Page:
Sources of Raw Materials

Perhaps one of the most important factors to consider when venturing into manufacturing is the availability of a consistent source of raw materials. The thinking that goes into selection of suppliers for a manufacturing plant is enormous. On one hand it is about availability in the needed quantities delivered on time. Yet on the other hand, it is about meeting the quality specifications. The cost component is key also, but the first two criteria are most critical. Why anyone will set up a manufacturing company without a promise of a more permanent source of raw materials beats my imagination. The Komenda Sugar factory readily comes to mind.

Source of Funding

Access to credit becomes one of the major bottlenecks when it comes to setting up manufacturing plants in developing countries like Ghana. The quest to industrialize is alive, but as long as the needed environment is not created to fan the flames of this appetite, we go nowhere. In a country where base rate has dropped to 17.0%, access to financing industrialization is as high as it has been in the distant past.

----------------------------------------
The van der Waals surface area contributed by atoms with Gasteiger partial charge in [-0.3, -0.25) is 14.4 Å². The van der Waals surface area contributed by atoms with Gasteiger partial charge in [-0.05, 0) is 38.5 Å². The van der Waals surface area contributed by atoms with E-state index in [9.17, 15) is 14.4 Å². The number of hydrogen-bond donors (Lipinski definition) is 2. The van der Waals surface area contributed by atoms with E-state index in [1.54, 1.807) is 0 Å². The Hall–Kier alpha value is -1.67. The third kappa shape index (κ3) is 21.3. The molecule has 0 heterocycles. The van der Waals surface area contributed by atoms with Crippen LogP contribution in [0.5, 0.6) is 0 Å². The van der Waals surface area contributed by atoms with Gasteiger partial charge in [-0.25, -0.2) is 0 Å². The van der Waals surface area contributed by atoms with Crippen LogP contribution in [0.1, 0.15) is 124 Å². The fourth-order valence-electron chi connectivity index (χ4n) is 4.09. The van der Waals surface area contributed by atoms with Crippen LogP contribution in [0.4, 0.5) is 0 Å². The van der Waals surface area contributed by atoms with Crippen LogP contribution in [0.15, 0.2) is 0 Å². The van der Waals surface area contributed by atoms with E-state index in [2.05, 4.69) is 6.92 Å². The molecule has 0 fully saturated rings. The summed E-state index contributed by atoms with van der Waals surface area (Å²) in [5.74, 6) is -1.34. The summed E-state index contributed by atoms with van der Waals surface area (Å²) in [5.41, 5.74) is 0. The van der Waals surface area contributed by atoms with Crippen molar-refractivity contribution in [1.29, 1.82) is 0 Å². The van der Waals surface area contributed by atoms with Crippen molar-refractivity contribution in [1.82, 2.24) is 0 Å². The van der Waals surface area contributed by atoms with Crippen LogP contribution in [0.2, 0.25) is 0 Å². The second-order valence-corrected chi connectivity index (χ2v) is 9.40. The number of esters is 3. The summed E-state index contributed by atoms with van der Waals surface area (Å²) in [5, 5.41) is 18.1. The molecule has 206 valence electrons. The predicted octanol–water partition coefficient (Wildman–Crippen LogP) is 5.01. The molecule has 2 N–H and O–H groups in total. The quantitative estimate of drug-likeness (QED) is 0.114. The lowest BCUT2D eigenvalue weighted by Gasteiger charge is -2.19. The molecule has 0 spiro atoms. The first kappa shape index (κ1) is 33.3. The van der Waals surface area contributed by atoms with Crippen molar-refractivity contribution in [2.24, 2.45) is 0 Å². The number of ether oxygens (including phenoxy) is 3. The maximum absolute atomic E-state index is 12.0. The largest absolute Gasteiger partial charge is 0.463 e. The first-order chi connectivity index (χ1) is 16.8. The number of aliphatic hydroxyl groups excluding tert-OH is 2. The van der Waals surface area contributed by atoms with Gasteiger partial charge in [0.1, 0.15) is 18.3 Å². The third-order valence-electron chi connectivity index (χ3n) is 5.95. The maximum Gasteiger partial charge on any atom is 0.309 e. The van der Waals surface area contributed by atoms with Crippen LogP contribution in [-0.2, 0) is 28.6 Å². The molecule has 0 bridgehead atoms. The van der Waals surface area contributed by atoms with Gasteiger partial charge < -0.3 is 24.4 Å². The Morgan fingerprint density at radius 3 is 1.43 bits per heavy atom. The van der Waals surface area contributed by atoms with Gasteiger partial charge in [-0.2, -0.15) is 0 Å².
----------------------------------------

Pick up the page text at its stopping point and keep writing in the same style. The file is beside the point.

When entrepreneurs are faced with interest rates as high as 30% from commercial and investment banks, it is enough headache to halt the wheels of industrialization. It’s a helpless situation and the earlier dramatic steps are taken by key stakeholders of this industrialization drive, the better for this laudable agenda. By close of 2017, contribution of industry to Ghana’s GDP was around 24.5%.

The trend over the past 10 years can best be described as fluctuating and the factors contributing to this is quite obvious; some of which have been discussed above. The world of a typical manufacturer can be quite complicated with all these factors coming up strongly.

Way Forward